At the heart of the television series Big Little Lies are its children. Though the plot revolves around the lives of three women, the show is also about the lives of their children and how they navigate through ups and downs of life. There is a lot on the platter for children who are just starting school—one is on a mission to find out more about his dad, the other is beaten up by her peer on the first day of school. And then, there are the twins whose father physical abuses their mother.
The premise of the series raises some interesting thoughts about parenting. Parenting goes beyond the convention of providing food, clothing and shelter. It includes the bigger responsibility of raising children to be individuals who are physically fit, intellectually alert and emotionally healthy. Whereas most of us, as parents, give importance to children’s physical and mental wellbeing, seldom do we bother about their emotional wellbeing. And so, in this feature, Soulveda explores the need to raise emotionally healthy children.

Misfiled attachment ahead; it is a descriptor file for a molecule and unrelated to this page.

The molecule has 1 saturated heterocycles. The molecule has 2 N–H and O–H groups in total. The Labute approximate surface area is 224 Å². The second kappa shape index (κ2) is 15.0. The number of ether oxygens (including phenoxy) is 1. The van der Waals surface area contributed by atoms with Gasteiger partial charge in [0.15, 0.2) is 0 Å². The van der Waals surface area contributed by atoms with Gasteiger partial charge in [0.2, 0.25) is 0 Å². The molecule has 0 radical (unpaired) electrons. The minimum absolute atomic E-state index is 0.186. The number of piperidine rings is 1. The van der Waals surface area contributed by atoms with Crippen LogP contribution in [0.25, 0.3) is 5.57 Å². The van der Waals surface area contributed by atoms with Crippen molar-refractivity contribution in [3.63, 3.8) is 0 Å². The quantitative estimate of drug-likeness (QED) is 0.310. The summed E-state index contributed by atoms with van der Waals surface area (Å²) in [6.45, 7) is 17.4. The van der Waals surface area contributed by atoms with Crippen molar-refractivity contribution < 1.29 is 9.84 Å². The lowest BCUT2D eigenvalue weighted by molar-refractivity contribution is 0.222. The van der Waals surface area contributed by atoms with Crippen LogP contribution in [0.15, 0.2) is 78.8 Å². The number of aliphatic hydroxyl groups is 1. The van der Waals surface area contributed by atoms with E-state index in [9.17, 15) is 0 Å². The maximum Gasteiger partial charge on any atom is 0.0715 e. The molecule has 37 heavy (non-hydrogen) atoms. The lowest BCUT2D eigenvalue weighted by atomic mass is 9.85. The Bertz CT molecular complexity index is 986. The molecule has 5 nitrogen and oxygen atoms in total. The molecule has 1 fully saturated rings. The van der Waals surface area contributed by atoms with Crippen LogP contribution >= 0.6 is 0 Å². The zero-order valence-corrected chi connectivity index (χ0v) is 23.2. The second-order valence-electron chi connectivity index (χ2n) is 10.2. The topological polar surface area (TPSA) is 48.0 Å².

Psychologist and author of Emotional Intelligence Daniel Goleman in his foreword to psychological researcher John Gottman’s Raising an Emotionally Intelligent Child highlights the need for emotionally healthy children. He writes: “Over the last few decades the number of homicides among teenagers has quadrupled, the number of suicide has tripled, forcible rapes doubled. (…) a nationwide random sample of more than two thousand American children, rated by their parents and teachers—first in the mid-1970s and then in the late 1980s—found a long-term trend for children, on average, to be dropping in basic emotional and social skills.”
Goleman points out that a drop in emotional and social skillsets can be attributed to various factors, one being changing economic realities. The new age economic reforms have forced parents to work to support their families, giving them very less time to spend with children. In addition, nuclear families have become the norm. Various studies and evidences suggest that children generally learn these skills from parents, relatives, neighbours and other children. And so, when we live away from our families, we leave our children with little or no scope to interact with our family or friends. Left alone most of the time, children then resort to spending time glued in front of the TV or computer.
The more we listen to our children’s emotions without judging them, the more we’d build a bond of trust with them.